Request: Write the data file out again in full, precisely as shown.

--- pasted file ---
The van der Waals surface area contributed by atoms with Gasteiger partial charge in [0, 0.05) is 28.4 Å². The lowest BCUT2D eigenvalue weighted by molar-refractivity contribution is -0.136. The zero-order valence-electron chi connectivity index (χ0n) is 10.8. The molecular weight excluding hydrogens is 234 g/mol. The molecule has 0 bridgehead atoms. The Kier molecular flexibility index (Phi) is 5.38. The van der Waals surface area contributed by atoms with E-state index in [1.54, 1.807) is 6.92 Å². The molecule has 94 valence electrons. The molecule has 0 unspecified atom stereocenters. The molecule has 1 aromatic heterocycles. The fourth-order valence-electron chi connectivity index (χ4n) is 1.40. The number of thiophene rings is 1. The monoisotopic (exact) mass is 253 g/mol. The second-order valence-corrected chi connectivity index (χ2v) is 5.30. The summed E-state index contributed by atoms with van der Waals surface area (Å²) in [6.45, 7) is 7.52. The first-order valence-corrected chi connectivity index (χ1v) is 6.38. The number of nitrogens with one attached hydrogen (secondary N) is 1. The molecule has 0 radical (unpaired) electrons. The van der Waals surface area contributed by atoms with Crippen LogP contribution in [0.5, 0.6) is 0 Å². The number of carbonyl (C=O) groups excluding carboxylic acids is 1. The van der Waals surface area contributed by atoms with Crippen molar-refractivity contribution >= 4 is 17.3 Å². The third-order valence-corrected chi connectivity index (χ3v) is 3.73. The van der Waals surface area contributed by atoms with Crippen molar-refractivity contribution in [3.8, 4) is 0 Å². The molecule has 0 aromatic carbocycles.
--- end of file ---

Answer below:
The van der Waals surface area contributed by atoms with Gasteiger partial charge in [0, 0.05) is 28.4 Å². The lowest BCUT2D eigenvalue weighted by molar-refractivity contribution is -0.136. The zero-order valence-electron chi connectivity index (χ0n) is 10.8. The molecular weight excluding hydrogens is 234 g/mol. The molecule has 0 bridgehead atoms. The Kier molecular flexibility index (Phi) is 5.38. The van der Waals surface area contributed by atoms with E-state index in [1.54, 1.807) is 6.92 Å². The molecule has 94 valence electrons. The molecule has 0 unspecified atom stereocenters. The molecule has 1 aromatic heterocycles. The fourth-order valence-electron chi connectivity index (χ4n) is 1.40. The number of thiophene rings is 1. The monoisotopic (exact) mass is 253 g/mol. The second-order valence-corrected chi connectivity index (χ2v) is 5.30. The summed E-state index contributed by atoms with van der Waals surface area (Å²) in [6.45, 7) is 7.52. The first-order valence-corrected chi connectivity index (χ1v) is 6.38. The number of nitrogens with one attached hydrogen (secondary N) is 1. The molecule has 0 radical (unpaired) electrons. The van der Waals surface area contributed by atoms with Crippen LogP contribution in [0.5, 0.6) is 0 Å². The number of carbonyl (C=O) groups excluding carboxylic acids is 1. The van der Waals surface area contributed by atoms with Crippen molar-refractivity contribution >= 4 is 17.3 Å². The third-order valence-corrected chi connectivity index (χ3v) is 3.73. The van der Waals surface area contributed by atoms with Crippen molar-refractivity contribution in [3.8, 4) is 0 Å². The molecule has 0 aromatic carbocycles.